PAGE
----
We spend billions every year in this country on our transportation network, large percentages of it based on traffic projections. This despite the fact that we have a long record of not being able to accurately project traffic. The answer isn’t better projections but a better transportation system, one that is robust to modeling error.
My home town newspaper recently ran the standard repeat-what-the-engineer-says article on traffic projections. Essentially, the report indicated that we’re going to be inundated with traffic. As things continue to “full build out” (it was in quotes so I’m assuming it is an engineering term), traffic is going to increase by 75 percent, an astounding amount since most locals will attest we are already drowning in traffic (we’re not, but most would attest that we are). The recommendation for dealing with all this traffic seems sensible: make some prudent investments today to acquire more land for future road expansion and then, as they are built, oversize the roads to meet this future demand.
A lot of the rationale for these projections — as well as the public’s acceptance of them — comes from the fact that growth has been robust. In fact, if you go back decades and look at the projections that were made for the present time, they are laughable in how dramatically they underestimated the amount of traffic. We projected out based on what our experience had taught us to anticipate, but we were wrong, and it cost the city a lot of money to retrofit all of the places that were inundated with cars.
This reality fits a national trend. My experience is backed up by studies demonstrating that, the higher the functional classification and the larger the traffic volumes, the greater the degree of underestimate. This correlates with work by Patron Saint of Strong Towns Thinking, Nassim Taleb, who has made the same observations of economic systems, governments, etc… (For one example, go to the 5:10 mark of this recent video.)
Amazingly, the fact the we have been so consistently wrong doesn’t make us any less confident today, either in my hometown or nationwide. We’ve “enhanced” our models now and believe we have it figured out this time, revising the data upward to reflect what we have experienced in the “real” world. This is the essence of modeling, and what else could be more rational?
Or more foolish. In these models, we’ve taken something that is unpredictable — driver behavior — and treated it as if it were actuarial science, akin to estimating life expectancy or your odds of drawing a face card when the dealer is showing fifteen. The idea behind our hubris is that, while one driver may be unpredictable, the average driver will react in a predictable way and, thus, we can model based on a normal distribution. These models are failing to account for things like consumer preference, the ability to access financing, overall market growth, cost of construction materials, gas prices, government employment levels, and on and on and on…. We assume all drivers make predictible traffic decisions. They don’t.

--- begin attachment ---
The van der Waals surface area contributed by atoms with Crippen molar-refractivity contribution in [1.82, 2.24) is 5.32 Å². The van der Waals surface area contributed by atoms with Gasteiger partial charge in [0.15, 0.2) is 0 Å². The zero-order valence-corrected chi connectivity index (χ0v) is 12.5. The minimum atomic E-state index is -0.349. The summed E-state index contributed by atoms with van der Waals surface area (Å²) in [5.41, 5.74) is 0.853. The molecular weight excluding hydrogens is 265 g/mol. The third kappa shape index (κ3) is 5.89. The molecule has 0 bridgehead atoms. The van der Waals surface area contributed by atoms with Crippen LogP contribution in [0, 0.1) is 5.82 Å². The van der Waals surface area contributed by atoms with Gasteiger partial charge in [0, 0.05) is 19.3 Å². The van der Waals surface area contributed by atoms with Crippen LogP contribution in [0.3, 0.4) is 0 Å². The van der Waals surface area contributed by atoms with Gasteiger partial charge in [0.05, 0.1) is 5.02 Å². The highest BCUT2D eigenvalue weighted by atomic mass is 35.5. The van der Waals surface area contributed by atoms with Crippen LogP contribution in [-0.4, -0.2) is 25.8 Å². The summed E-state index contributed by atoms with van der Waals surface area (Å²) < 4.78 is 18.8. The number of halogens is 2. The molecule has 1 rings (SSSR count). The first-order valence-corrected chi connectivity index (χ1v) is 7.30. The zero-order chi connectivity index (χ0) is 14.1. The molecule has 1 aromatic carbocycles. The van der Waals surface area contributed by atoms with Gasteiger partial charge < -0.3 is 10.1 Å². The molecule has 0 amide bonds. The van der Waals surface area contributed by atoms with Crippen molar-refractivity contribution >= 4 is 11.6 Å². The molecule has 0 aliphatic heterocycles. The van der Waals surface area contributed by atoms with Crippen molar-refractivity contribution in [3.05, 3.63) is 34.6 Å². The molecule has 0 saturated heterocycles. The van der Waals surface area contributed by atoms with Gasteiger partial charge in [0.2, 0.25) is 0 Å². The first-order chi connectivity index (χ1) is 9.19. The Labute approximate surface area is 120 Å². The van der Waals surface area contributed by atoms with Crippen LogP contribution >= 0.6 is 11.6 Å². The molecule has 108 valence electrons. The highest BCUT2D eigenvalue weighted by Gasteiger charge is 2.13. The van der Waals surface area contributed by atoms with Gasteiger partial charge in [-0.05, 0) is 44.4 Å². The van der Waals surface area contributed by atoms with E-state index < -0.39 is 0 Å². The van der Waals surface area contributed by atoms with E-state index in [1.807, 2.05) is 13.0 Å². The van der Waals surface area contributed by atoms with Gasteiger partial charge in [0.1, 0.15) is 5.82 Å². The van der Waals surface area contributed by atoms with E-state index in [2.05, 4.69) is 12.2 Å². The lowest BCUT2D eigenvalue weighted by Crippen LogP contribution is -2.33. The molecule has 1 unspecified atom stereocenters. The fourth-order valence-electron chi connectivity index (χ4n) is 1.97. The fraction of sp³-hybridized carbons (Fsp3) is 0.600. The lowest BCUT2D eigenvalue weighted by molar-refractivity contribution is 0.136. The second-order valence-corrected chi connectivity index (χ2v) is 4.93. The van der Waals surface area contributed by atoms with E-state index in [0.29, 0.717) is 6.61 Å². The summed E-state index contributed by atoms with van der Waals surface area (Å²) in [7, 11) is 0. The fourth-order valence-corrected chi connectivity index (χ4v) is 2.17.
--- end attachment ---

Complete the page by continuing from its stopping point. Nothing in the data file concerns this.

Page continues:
There is a certain contingent out there that is already pounding out their email to me demanding that, if I’m so smart, I provide a better way of estimating. There’s the fatal flaw in our current system. I’m not so smart, but neither is anybody else. The big difference here is that I’m not pretending to be able to predict the future.
Inherent with the auto-centric pattern of development that defines the Suburban Experiment is the hierarchical road network. Like a river swelling during a steady rain, changes on the periphery have an enormous impact on the trunk components of the network, as do many other things that have nothing to do with driver behavior. The reason we put so much time and effort into projections that we know will be wrong — that we have no consistent history of getting right — is because the cost of being wrong is so great. When the projection is off by even 10 percent, the level of service on major roadways can plummet. Since nearly every trip is funnelled into this network, failure is catastrophic. This is an incredibly fragile approach.
We don’t need better projections, we need a system that is robust to modeling error. We need a system of growth and development where we don’t need to project correctly in order to succeed. We need a system where we build incrementally in a replicable and evolving pattern, one where each fractal evolves continually and naturally over time. We need a system where we’re not required to place huge bets on the future, oversizing infrastructure in service of projections, but instead can invest in high return endeavors where the likelihood of success is great.
We need a strong towns approach which, if you stop and look, is a lot like the pre-automobile approach that served us well for thousands of years. I’m not saying we get rid of the automobile, but when we build our entire environment around its propagation, we are slave to our own hubris and lack of understanding.
Full Story: The projections fallacy
Source: DC.Streets Blog, July 23, 2012